The Open Road

Artist Blog by Eman Ali

For my second blog post, I wanted to share another glimpse into my series titled The Earth Would Die If The Sun Stopped Kissing Her. These particular images I have selected from the collection of 100 photographs focus mainly on landscapes shot during the day on my road trips around Oman, my homeland that I am constantly inspired to explore.

Road trips have always been a favorite pastime of mine - a chance to embark on spontaneous adventures and embrace the unknown. It's in these moments that I find beauty in the ordinary, appreciating the often overlooked everyday experiences. This approach allows me to strike a balance with my more research-focused works, offering a sense of freedom and creative spontaneity.

During the height of the Covid-19 pandemic in London, when physical travel seemed impossible, I sought solace in the pages of Jack Kerouac's "On the Road,” a favorite in my library. Although my body was confined to Dalston, my mind embarked on an exhilarating journey across America. The allure of the great American road trip, pulsating with life and brimming with the promise of liberation, deep connections and hedonism, resonated within the depths of my being during those challenging times. It ignited a spark of wanderlust, and my imagination danced with images of an epic road trip through Oman, one that embraced spirituality over indulgence, accompanied only by my camera and a curated playlist that would set the mood for my adventures. While I couldn't physically hit the open road during those uncertain times, I discovered an unexpected sense of liberation through a symbolic act - I shaved my head. It became a personal declaration of freedom amidst the confinement, a testament to the transformative power of Kerouac's words and the inspiration they ignited within me.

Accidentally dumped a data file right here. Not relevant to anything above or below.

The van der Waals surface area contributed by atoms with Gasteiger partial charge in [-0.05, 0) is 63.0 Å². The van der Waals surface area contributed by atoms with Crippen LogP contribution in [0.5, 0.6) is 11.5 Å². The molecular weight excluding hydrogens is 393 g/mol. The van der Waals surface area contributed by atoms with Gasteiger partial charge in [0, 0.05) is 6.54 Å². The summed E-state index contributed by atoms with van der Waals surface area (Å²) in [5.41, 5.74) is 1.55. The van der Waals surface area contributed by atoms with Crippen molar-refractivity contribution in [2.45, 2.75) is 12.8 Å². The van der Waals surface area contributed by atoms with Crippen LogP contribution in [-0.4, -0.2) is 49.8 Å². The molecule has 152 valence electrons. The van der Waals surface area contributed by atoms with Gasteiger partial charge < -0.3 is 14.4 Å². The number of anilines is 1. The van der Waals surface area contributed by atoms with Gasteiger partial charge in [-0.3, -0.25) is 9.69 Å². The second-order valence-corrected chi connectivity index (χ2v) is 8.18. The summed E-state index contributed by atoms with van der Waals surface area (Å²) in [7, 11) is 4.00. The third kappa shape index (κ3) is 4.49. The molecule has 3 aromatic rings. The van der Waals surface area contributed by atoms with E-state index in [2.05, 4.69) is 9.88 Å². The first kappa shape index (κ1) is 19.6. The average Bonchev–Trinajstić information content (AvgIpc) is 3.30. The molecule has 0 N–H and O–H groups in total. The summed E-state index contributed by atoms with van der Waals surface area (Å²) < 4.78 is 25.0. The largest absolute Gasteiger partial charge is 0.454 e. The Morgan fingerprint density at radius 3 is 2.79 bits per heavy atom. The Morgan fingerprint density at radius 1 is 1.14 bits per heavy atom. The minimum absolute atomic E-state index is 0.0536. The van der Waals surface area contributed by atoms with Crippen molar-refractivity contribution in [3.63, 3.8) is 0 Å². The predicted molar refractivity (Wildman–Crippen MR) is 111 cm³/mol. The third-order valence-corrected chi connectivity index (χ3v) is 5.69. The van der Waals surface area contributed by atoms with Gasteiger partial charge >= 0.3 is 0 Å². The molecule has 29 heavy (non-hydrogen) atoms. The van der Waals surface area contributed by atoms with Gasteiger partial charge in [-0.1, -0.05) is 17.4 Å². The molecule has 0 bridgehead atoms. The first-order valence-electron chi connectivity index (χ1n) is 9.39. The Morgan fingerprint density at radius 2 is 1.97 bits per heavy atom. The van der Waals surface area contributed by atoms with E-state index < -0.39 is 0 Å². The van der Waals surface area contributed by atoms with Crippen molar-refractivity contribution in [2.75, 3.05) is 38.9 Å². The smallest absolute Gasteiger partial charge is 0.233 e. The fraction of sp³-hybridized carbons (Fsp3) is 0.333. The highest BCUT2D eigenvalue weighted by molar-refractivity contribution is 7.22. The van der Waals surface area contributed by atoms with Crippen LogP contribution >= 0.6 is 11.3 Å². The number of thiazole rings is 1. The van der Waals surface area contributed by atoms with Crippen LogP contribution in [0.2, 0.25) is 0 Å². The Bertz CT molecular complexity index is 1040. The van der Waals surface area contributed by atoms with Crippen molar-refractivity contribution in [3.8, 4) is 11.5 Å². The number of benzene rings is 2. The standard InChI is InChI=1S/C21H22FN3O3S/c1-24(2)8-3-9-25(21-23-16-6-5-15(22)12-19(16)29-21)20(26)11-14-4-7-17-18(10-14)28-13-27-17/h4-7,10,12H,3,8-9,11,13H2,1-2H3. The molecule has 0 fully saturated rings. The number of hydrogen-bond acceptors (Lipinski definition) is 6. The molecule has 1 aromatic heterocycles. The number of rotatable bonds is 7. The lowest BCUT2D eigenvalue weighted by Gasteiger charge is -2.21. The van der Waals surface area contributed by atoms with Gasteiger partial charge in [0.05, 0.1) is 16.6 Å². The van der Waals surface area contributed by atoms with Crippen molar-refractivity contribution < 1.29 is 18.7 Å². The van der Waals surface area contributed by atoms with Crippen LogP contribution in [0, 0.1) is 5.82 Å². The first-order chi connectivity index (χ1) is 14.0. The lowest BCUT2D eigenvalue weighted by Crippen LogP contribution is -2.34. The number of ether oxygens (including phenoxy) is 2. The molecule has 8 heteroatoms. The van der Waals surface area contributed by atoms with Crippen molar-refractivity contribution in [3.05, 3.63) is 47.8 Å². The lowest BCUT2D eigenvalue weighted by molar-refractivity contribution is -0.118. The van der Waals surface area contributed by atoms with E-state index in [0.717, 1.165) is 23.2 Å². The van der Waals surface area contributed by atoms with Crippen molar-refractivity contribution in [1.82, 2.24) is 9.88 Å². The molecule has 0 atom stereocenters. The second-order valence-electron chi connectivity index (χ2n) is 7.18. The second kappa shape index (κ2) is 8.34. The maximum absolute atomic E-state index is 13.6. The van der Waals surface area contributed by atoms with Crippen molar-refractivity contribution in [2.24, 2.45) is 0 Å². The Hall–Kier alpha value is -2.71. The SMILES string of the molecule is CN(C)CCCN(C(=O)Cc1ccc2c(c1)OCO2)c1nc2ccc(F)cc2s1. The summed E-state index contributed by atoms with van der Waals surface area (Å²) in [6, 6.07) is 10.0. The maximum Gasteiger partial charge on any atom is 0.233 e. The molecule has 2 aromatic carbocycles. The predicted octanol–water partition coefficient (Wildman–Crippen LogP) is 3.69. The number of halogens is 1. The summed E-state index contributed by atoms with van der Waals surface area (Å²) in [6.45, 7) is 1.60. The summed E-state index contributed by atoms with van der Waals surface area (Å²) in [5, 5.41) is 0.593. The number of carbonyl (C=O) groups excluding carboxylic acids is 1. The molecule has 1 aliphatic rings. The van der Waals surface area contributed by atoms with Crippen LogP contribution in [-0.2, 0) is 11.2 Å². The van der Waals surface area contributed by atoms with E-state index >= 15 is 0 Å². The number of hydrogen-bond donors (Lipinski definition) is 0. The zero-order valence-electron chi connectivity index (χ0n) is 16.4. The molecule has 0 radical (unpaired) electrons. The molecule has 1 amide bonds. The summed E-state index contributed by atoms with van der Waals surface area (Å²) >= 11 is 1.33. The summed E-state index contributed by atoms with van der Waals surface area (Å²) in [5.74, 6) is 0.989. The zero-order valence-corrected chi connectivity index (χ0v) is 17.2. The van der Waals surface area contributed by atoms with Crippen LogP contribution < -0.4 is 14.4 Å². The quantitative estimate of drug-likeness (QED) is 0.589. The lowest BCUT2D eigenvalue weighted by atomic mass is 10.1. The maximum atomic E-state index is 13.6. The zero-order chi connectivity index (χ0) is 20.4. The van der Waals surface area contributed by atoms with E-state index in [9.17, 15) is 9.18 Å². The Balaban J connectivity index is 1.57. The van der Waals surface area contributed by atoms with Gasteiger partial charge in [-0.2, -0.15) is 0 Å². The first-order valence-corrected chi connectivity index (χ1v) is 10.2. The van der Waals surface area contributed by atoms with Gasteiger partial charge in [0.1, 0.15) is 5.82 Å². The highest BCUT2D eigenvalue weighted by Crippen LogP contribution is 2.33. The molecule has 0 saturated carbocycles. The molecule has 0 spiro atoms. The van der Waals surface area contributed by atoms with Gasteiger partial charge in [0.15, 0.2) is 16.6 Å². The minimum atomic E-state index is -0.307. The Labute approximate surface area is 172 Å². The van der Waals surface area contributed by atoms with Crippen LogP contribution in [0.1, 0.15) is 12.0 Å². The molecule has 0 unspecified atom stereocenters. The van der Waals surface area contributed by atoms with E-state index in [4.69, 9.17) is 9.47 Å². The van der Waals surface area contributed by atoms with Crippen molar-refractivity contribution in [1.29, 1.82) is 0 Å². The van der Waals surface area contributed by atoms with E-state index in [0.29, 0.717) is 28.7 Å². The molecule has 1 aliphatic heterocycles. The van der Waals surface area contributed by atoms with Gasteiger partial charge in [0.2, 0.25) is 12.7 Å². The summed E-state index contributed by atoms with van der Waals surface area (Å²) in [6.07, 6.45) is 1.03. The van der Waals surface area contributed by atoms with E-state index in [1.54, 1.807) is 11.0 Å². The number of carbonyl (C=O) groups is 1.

As the pandemic engulfed the world, I returned back to Oman searching for relief and a renewed sense of self amidst the chaos. I sought refuge on the open roads. Armed with my camera, I embarked on countless drives, each journey a step towards reclaiming a sense of normalcy. The streets stretched out before me, hauntingly empty. Signs of life were scarce, fleeting moments that seemed to disappear as quickly as they appeared. It was a strange and surreal experience, witnessing the vast emptiness that enveloped my surroundings. The world seemed suspended, frozen in time, as if holding its breath. But amidst the eerie stillness, I found a connection - an intimate dialogue between myself and the deserted landscapes. In those solitary moments, I discovered a profound sense of freedom, a glimpse of serenity within the chaos.

I've always believed that one of the greatest gifts we can offer each other is the space to be heard, truly listening to ourselves and those around us. Photography, for me, is a powerful tool for creating that space - to tune in to the subtleties and nuances that often go unnoticed. Somewhere in my readings, I came across a profound notion that praying is a form of speaking to God, while meditation is a way of listening to God. This idea deeply resonated with me and has stayed with me ever since. Photography for me is a form of meditation, a means to deepen my understanding of both myself and the world. Through the lens, I find a way to listen and connect.

As I reflect on the collection as a whole, I am struck by the emergence of two distinct worlds. On one hand, there are empty landscapes basking under the stark Middle Eastern sun, marked by the traces of life that once thrived within them. These scenes evoke a sense of solitude, frozen in time. On the other hand, there are the intimate moments of people in closer settings, where the focus shifts to the human experience and our longing for connection (see my Artist Feature). In both cases, whether immersed in the vastness of nature or captured in the intimacy of human interactions, my soul yearns for those profound connections that bind us together.

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